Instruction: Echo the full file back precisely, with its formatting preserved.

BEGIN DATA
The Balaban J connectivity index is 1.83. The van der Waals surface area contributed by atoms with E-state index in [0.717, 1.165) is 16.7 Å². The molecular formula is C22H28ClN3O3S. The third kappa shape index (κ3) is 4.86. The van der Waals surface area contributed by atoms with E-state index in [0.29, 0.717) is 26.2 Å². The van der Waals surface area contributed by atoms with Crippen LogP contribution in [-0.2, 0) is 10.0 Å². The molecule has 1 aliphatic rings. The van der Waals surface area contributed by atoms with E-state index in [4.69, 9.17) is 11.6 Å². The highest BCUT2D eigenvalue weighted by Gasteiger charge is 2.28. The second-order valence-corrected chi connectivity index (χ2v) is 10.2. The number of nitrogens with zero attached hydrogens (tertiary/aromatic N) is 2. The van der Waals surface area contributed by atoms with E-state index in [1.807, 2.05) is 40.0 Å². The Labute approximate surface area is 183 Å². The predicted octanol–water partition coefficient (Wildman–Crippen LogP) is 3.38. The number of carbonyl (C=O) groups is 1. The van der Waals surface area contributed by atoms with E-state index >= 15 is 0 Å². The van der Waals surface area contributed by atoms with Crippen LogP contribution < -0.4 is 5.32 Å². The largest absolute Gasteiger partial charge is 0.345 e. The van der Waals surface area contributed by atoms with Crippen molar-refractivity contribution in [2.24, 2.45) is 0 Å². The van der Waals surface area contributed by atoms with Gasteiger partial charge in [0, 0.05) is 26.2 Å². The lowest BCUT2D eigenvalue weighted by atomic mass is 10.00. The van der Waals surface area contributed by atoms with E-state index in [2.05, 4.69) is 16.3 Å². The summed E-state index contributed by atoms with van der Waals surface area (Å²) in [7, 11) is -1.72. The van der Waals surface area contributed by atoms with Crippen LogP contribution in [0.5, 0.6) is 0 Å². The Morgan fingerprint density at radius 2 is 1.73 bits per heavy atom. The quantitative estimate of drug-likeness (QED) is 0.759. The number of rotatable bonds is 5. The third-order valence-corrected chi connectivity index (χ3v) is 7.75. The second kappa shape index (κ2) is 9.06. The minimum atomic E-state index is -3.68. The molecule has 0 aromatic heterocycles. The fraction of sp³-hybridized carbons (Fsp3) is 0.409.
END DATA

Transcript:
The Balaban J connectivity index is 1.83. The van der Waals surface area contributed by atoms with E-state index in [0.717, 1.165) is 16.7 Å². The molecular formula is C22H28ClN3O3S. The third kappa shape index (κ3) is 4.86. The van der Waals surface area contributed by atoms with E-state index in [0.29, 0.717) is 26.2 Å². The van der Waals surface area contributed by atoms with Crippen LogP contribution in [-0.2, 0) is 10.0 Å². The molecule has 1 aliphatic rings. The van der Waals surface area contributed by atoms with E-state index in [4.69, 9.17) is 11.6 Å². The highest BCUT2D eigenvalue weighted by Gasteiger charge is 2.28. The second-order valence-corrected chi connectivity index (χ2v) is 10.2. The number of nitrogens with zero attached hydrogens (tertiary/aromatic N) is 2. The van der Waals surface area contributed by atoms with E-state index in [1.807, 2.05) is 40.0 Å². The Labute approximate surface area is 183 Å². The predicted octanol–water partition coefficient (Wildman–Crippen LogP) is 3.38. The number of carbonyl (C=O) groups is 1. The van der Waals surface area contributed by atoms with E-state index >= 15 is 0 Å². The van der Waals surface area contributed by atoms with Crippen LogP contribution < -0.4 is 5.32 Å². The largest absolute Gasteiger partial charge is 0.345 e. The van der Waals surface area contributed by atoms with Crippen molar-refractivity contribution in [2.24, 2.45) is 0 Å². The van der Waals surface area contributed by atoms with Gasteiger partial charge in [0, 0.05) is 26.2 Å². The lowest BCUT2D eigenvalue weighted by atomic mass is 10.00. The van der Waals surface area contributed by atoms with E-state index in [2.05, 4.69) is 16.3 Å². The summed E-state index contributed by atoms with van der Waals surface area (Å²) in [7, 11) is -1.72. The van der Waals surface area contributed by atoms with Crippen LogP contribution in [0.5, 0.6) is 0 Å². The Morgan fingerprint density at radius 2 is 1.73 bits per heavy atom. The quantitative estimate of drug-likeness (QED) is 0.759. The number of rotatable bonds is 5. The third-order valence-corrected chi connectivity index (χ3v) is 7.75. The second kappa shape index (κ2) is 9.06. The minimum atomic E-state index is -3.68. The molecule has 0 aromatic heterocycles. The fraction of sp³-hybridized carbons (Fsp3) is 0.409.